The oats I have look like this
seeds! Those are whole oats. If you want to test the germination rate first, you can plant a few cups of dirt with one in each cup…or just go ahead and broadcast it out there. The thing about soaking it first is that it can speed up germination (which might be good if you’re doing a trial) but if it doesn’t rain right after planting soaked seeds you might strand them so better to just throw them on out there. I paid $11 per 60 pound bag for the oats, whereas the Orchard grass was $5.00 (gulp) per pound and we threw 100 pounds around like it was water.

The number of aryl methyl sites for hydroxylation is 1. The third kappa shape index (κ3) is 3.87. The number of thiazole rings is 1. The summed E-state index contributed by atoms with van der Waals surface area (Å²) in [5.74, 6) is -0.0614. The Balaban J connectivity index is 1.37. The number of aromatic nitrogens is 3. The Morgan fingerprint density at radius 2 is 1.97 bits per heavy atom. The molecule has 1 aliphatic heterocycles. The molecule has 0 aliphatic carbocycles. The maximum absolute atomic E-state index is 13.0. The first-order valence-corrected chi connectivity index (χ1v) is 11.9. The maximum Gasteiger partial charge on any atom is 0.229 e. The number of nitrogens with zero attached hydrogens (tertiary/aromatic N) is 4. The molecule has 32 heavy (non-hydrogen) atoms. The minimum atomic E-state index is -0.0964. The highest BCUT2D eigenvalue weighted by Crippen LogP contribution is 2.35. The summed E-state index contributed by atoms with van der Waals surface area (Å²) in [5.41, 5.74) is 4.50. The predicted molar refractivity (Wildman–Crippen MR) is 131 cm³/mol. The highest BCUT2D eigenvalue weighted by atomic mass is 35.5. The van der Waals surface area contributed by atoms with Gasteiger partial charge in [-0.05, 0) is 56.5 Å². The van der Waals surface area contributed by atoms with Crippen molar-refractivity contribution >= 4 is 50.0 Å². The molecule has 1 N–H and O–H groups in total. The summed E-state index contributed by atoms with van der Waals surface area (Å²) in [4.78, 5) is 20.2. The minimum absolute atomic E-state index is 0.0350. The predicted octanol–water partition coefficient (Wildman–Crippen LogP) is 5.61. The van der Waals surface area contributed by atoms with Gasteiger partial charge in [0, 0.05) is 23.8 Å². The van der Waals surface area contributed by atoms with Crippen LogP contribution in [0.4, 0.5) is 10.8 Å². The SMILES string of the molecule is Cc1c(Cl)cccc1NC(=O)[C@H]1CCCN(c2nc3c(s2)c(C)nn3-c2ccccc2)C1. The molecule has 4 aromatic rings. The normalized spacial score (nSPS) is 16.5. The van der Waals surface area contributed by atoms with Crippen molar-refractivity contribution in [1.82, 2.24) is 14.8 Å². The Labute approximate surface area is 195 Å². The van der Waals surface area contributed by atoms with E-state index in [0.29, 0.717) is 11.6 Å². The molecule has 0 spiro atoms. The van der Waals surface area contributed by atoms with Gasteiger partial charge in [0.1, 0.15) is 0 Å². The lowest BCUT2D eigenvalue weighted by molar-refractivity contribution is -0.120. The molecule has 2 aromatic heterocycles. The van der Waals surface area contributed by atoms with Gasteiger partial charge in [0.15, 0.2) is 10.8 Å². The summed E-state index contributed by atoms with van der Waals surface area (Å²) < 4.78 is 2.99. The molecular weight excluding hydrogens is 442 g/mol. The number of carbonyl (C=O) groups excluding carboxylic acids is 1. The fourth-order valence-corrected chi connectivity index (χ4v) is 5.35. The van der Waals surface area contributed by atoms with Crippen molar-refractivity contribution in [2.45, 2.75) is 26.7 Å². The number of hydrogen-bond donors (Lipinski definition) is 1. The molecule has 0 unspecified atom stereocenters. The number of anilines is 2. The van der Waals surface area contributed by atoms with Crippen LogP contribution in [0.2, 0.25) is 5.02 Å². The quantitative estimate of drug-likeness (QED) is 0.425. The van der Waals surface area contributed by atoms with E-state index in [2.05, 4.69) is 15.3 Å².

Ok perfect. Yes, I’ll just chuck them about once I fence off an area and then see what happens. And I can’t believe the price difference between oats and grass!! That makes no sense – except that I guess there’s a whole lot more farmers growing oats so basic supply in the marketplace I guess.